Printing Strategy for Dental Models in a Horizontal Orientation

  • Application: Dental Model
  • Material: CURO Model
  • Layer Thickness: 70 μm
  • Software: Alpha 3D

Dental Model Orientations

There are three positions in which you can print Dental Models:

  1. Horizontal – Printing horizontally is faster to prepare, faster to print if it is only one Dental Model, and is the most accurate, but it takes up the most space on the build platform.
  2. Angled (10-15°) – Printing at an angle takes more time to prepare and more time to remove the supports during the finishing phase. If you are printing a hollow object and have not added weep holes, you can print the model at an angle to allow resin to escape.
  3. Vertical – Printing vertically is the fastest way to print when there is more than one Dental Model, but it takes the longest time to set up and is the slowest to print if it is only one model.

When should I print a horizontal dental model?

The horizontal orientation (i.e. flat) is the easiest to print because it is easy to set up, it prints quickly, and it usually does not have any supports to remove. It prints accurately enough for clinical applications. For these reasons, most users in labs or clinics print most objects horizontally. More specifically, it is best to horizontally print solid models and models for fit-testing other applications, such as surgical guides or splints.

When should I use a different orientation?

Supports on the underside of your model may be necessary on hollow objects. If the model has only a shallow hole, that may cause print problems. Additionally, hollow objects can trap resin under the print, causing the print to fail or have small holes where heat or resin bursts through.

Therefore, we do not recommend printing hollow models in a horizontal orientation. If you do print a hollow object, you must add holes to your design to allow excess resin to escape from the print. In this type of situation, it is better to print your object in an angled orientation (or with supports).

To maximize production, we recommend printing in a vertically orientation. This is especially true when printing on the Diplo 3D printer, which is specifically designed for vertical printing.

Print Analysis

Critical Areas – Do Not Add Supports

The most important parts of the print are the teeth, especially the occlusal surfaces, any die holes, and the gingival areas. Alpha 3D can easily identify these sections on your model in all orientations and try to avoid putting supports here. The supports are not necessary in these places in the horizontal orientation, unless there is an overhang because a tooth is in an unusual position.

Intended Support Area

When printing in a horizontal orientation, the entire bottom of the part is directly on the build platform. No supports are necessary when printing solid models but any scratches on the build platform will be visible on the bottom of the print.

Note: The model and print area shown in Alpha 3D is actually inverted on the printer. It is easier to see and work with your model in this perspective, but the object is printed from the bottom up during the print process.


  1. Put the model in a horizontal position.
  2. Select the model, open the Orientation panel, and click the Select Base button.
  3. When your cursor is over the object, a red arrow appears, showing the direction of the base.
  4. Click the flat base to to put the model directly on the build platform.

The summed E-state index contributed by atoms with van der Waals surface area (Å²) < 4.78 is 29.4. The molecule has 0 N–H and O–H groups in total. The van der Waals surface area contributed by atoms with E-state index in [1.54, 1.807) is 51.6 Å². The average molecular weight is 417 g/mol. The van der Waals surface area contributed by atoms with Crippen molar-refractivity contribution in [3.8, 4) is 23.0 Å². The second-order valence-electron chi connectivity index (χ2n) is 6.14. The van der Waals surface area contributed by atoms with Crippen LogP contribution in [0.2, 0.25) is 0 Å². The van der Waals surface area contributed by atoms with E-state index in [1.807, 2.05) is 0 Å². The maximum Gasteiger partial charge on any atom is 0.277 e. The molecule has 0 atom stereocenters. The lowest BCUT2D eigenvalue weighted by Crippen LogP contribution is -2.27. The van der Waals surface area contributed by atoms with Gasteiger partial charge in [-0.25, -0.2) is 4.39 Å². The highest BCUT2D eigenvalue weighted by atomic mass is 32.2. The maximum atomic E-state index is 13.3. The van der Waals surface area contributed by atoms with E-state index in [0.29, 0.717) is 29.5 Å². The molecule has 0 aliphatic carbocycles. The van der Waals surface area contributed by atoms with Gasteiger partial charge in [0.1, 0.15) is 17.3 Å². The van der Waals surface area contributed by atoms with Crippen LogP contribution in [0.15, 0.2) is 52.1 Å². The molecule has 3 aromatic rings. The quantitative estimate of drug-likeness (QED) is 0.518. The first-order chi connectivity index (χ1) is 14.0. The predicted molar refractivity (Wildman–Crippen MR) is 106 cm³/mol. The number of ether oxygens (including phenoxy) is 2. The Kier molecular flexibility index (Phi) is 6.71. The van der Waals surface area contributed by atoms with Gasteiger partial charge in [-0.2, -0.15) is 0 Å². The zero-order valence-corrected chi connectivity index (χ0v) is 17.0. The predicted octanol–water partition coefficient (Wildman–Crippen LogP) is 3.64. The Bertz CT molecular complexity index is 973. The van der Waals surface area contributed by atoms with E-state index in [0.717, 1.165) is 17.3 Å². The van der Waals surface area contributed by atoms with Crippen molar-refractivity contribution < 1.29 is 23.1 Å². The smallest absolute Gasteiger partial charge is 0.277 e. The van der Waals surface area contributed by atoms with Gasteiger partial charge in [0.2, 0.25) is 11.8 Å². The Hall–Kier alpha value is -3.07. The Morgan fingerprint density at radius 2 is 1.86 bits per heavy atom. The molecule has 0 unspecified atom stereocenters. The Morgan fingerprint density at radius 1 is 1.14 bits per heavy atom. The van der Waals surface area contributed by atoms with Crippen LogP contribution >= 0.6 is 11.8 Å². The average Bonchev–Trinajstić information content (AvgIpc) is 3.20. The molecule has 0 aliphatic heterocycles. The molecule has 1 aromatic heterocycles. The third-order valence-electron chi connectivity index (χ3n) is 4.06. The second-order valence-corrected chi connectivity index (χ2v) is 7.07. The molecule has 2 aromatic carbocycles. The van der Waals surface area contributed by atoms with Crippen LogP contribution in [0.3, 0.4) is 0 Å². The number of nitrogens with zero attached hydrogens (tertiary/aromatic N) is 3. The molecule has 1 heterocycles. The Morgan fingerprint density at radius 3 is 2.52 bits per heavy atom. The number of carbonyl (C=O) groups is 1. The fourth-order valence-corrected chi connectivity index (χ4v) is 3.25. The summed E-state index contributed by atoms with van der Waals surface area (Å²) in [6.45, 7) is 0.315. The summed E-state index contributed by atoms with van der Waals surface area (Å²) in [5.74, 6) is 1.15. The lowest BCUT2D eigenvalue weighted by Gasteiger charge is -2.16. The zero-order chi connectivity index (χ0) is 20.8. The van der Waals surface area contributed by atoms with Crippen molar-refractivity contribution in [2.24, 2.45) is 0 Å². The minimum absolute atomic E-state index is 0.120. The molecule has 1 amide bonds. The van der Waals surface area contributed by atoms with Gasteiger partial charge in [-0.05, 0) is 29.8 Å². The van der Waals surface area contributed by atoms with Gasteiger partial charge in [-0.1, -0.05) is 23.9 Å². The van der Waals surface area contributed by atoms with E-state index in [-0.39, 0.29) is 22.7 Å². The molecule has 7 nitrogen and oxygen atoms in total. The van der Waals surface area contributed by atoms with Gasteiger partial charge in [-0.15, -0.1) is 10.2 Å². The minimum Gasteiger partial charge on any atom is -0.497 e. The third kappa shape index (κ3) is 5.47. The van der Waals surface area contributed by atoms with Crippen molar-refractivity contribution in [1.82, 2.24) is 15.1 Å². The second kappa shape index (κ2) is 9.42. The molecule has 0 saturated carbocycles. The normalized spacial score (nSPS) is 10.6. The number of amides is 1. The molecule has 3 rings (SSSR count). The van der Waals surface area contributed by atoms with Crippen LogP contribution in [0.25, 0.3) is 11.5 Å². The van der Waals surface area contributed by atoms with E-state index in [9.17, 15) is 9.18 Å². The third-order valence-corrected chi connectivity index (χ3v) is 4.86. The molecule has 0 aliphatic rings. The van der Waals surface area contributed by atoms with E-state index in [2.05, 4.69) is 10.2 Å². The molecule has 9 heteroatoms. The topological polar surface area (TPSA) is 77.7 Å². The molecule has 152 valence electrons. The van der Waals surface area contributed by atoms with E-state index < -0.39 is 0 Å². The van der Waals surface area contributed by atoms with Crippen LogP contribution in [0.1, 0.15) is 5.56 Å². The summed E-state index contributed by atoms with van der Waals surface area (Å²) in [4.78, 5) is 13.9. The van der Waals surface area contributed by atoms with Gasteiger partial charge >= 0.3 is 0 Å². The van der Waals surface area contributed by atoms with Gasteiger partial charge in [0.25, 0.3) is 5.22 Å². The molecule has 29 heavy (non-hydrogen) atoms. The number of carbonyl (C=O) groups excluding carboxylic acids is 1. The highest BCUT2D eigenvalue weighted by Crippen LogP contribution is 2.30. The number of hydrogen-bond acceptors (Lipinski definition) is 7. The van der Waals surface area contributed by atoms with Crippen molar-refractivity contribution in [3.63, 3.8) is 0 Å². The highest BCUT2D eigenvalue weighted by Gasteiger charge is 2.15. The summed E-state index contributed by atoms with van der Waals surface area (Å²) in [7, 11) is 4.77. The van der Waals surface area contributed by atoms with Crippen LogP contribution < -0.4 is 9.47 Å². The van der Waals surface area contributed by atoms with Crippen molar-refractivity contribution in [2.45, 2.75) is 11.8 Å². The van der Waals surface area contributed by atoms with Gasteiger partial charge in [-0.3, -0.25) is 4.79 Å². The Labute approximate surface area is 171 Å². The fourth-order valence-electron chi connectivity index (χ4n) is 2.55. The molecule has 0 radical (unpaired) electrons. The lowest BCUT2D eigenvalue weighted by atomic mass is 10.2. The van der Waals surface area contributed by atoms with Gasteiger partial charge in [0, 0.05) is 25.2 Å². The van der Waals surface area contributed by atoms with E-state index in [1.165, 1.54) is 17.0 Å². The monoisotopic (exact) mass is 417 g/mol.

Warning: The first layer must be flat and cover the complete base of any print in a horizontal orientation. You can use the View Slider function to make sure the first layer extends to the boundary of the print.

Tip: Use the zoom function to view the alignment of the object and the build platform and make sure they are parallel


Solid Models – No Supports

Supports are not necessary when you are printing solid models with a flat base and in a horizontal orientation. You must make sure that the base is flat, complete (i.e. no holes), and that it extends to the boundaries of the model.

Tip: Click Manual Support and use the View Slider to find the lowest points of the model. Make sure it covers the complete base area of the model.

Hollow Models – Supports on the Bottom

Supports must attach to the lowest points inside hollow models.

  • Point Size: 0.6 – 1.2 mm
  • Elbow Size: 0.9 – 1.8 mm
  • Bottom Size: 1.5 – 2.5 mm


When the models that you want to print are in place:

  1. Select your Printer Model, Material, and Layer Thickness, and save the print job.
  2. Click the Printing Setup button to open the Printing Setup window and make sure the settings are as follows:
  3. Select your printer on the Printer Model dropdown list.
  4. Select CURO Model on the Material dropdown list.
  5. Set the Layer Thickness. We recommend a layer thickness of 70 micrometres if you are using a FreeShape printer, or 0.075 mm if you are using a Diplo or Ackuray printer.
  6. Click the Print button to open the Print window and save your model as a print file. The top of the windows shows your Printing Setup settings.
  7. Key in a Job Name.
  8. Click the Save button to save the name and settings.

Alpha 3D slices the model into layers and creates the print file. When the process is complete, it shows the IBF file in a window. You can now send this IBF file to your printer and start the printing process.

Warning: Alpha 3D shows a warning if the model is not attached to the build platform. Set the Z position to a negative value on the Layers panel.


When the printing process is complete, you must clean, dry, and remove the print supports.

  • Cleaning Alcohol: Ethyl alcohol (95%)
  • Ultrasonic Cleaner or Soak Time: 2 minutes
  • Suggested UV Oven: Ackuretta UV Oven
  • Suggested UV Oven Time: 2 minutes on the bottom side; turn the print over; 4 minutes on the top side.